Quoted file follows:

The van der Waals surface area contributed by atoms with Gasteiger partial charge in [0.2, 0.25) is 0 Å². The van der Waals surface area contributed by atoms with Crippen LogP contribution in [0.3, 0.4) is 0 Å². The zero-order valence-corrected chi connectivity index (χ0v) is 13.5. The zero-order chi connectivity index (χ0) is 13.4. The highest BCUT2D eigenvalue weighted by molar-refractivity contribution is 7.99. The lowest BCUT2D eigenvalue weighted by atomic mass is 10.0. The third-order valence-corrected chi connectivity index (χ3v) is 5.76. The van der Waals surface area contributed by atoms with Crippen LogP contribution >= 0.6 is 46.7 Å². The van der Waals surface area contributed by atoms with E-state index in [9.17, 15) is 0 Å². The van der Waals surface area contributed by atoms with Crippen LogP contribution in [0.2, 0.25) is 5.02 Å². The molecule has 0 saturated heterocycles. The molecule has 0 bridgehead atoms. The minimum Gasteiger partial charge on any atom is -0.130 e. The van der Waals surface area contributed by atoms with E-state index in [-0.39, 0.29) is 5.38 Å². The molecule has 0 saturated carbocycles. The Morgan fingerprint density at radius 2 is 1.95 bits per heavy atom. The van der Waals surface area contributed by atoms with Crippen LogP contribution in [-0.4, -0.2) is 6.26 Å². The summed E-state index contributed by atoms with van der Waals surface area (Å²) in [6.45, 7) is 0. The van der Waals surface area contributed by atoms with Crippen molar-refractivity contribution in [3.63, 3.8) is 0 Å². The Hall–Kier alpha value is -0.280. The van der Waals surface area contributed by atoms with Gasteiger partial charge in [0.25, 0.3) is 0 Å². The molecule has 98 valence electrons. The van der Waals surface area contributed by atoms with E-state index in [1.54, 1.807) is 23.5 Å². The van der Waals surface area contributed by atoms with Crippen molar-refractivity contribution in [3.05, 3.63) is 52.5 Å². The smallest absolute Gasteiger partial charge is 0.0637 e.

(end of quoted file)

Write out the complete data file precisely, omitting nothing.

The van der Waals surface area contributed by atoms with Gasteiger partial charge in [0.2, 0.25) is 0 Å². The van der Waals surface area contributed by atoms with Crippen LogP contribution in [0.3, 0.4) is 0 Å². The zero-order valence-corrected chi connectivity index (χ0v) is 13.5. The zero-order chi connectivity index (χ0) is 13.4. The highest BCUT2D eigenvalue weighted by molar-refractivity contribution is 7.99. The lowest BCUT2D eigenvalue weighted by atomic mass is 10.0. The third-order valence-corrected chi connectivity index (χ3v) is 5.76. The van der Waals surface area contributed by atoms with Crippen LogP contribution >= 0.6 is 46.7 Å². The van der Waals surface area contributed by atoms with E-state index in [9.17, 15) is 0 Å². The van der Waals surface area contributed by atoms with Crippen LogP contribution in [0.2, 0.25) is 5.02 Å². The molecule has 0 saturated heterocycles. The molecule has 0 bridgehead atoms. The minimum Gasteiger partial charge on any atom is -0.130 e. The van der Waals surface area contributed by atoms with E-state index in [-0.39, 0.29) is 5.38 Å². The molecule has 0 saturated carbocycles. The Morgan fingerprint density at radius 2 is 1.95 bits per heavy atom. The van der Waals surface area contributed by atoms with Crippen LogP contribution in [-0.4, -0.2) is 6.26 Å². The summed E-state index contributed by atoms with van der Waals surface area (Å²) in [6.45, 7) is 0. The van der Waals surface area contributed by atoms with Crippen molar-refractivity contribution in [3.63, 3.8) is 0 Å². The Hall–Kier alpha value is -0.280. The van der Waals surface area contributed by atoms with Gasteiger partial charge in [0.25, 0.3) is 0 Å². The molecule has 98 valence electrons. The van der Waals surface area contributed by atoms with E-state index in [1.54, 1.807) is 23.5 Å². The van der Waals surface area contributed by atoms with Crippen molar-refractivity contribution in [3.05, 3.63) is 52.5 Å². The smallest absolute Gasteiger partial charge is 0.0637 e.